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A Texas court has banned sales of Microsoft Word and copies of Microsoft Office containing word until a final decision is reached in a copyright infringement trial. Microsoft has 60 days to cease sales.  (Source: Microsoft)
Microsoft also faces more damages over willful infringement

Microsoft's Office 2003 and 2007 wove XML into Word, with the introduction of .docx, otherwise known as Office Open XML, as the format of choice.  The new format brought an open standard and better storage to the application.  Unfortunately, it also turned into one of the company's biggest legal headaches.

In making Office, Microsoft implemented technology seeming covered under a 1998 patent (No. 5,787,449) by a developer of collaborative-based content solutions, Toronto-based i4i.  The patent covered "manipulating a document's content and architecture separately." 

A Texas federal court ruled in May that Microsoft had infringed on the i4i's patents and ordered Microsoft to pay $200M USD in unpaid royalties.  Microsoft was reportedly hurt in the proceedings by a published trail of emails that indicated that the company knew that it was infringing on i4i's work.  Microsoft disagreed strongly with the verdict and promised to fight it in appeals court.

Now a US District Court of Eastern Texas judge, Judge Leonard Davis, has ordered sales of Microsoft Word in the U.S. banned until a final judgement is reached.  The injunction also came with an order for Microsoft to pay an additional $40M USD for willful infringement, $37M USD in prejudgement interest, and $21,102 per day in additional fines.  The court also is asking that Microsoft hand over $144,060 a day, until the final judgement and damages are paid (though it may get some of this money back).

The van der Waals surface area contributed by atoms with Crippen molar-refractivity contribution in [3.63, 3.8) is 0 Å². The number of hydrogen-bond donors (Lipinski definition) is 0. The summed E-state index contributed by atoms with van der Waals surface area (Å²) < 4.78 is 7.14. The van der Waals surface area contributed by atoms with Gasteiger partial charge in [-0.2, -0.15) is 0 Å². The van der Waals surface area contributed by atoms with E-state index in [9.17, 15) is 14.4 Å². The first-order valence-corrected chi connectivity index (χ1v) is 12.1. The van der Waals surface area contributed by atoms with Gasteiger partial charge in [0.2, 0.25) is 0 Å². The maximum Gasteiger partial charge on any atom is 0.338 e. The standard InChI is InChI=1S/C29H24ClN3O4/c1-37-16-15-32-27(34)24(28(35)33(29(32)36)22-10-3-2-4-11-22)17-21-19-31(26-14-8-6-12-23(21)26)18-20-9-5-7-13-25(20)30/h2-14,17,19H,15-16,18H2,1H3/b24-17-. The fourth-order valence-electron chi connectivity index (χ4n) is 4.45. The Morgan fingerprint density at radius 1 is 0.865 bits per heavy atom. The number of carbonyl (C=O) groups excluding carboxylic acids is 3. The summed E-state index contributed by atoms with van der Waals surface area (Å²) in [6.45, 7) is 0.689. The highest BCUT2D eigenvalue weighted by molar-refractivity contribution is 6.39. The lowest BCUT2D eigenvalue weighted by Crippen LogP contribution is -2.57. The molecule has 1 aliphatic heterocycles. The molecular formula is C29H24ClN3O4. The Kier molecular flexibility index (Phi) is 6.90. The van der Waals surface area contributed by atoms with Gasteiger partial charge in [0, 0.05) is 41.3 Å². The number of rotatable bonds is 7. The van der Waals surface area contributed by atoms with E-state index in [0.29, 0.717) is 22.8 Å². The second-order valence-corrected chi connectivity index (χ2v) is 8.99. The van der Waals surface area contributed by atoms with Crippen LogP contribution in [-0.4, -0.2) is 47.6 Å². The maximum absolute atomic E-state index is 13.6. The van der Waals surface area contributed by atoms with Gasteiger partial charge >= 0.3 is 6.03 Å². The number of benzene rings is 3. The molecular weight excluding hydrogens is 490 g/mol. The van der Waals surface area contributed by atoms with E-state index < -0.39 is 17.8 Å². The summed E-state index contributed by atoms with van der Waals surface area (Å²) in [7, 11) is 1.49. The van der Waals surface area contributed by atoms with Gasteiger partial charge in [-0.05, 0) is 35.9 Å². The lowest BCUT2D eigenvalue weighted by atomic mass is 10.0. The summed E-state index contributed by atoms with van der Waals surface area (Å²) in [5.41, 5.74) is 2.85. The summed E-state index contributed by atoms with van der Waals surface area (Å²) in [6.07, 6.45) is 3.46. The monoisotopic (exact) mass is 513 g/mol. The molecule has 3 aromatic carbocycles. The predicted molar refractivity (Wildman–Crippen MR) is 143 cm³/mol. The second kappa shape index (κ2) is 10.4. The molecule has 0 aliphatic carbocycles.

Until the final decision is reached, Microsoft is banned from selling any version of Microsoft Office containing copies of Word that can open .XML, .DOCX, or DOCM files containing custom XML.  Microsoft has a mere 60 days to comply with the injunction.

With Office being one of Microsoft's staple products, and with the .docx format being the current default format, an appeal seems inevitable.  Microsoft has not issued a formal response yet to ban on Word sales.


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BS
By Visual on 8/12/2009 8:30:50 AM , Rating: 5
First of all, the docx extension is not "Open Office XML", but "Office Open XML" and is a MS format that has nothing to do with Open Office. Your mistake is very misleading.

Second, that patent is retarded and the patent system itself is retarded to allow it. The judge for this ruling is also retarded, as is the US legal system in general.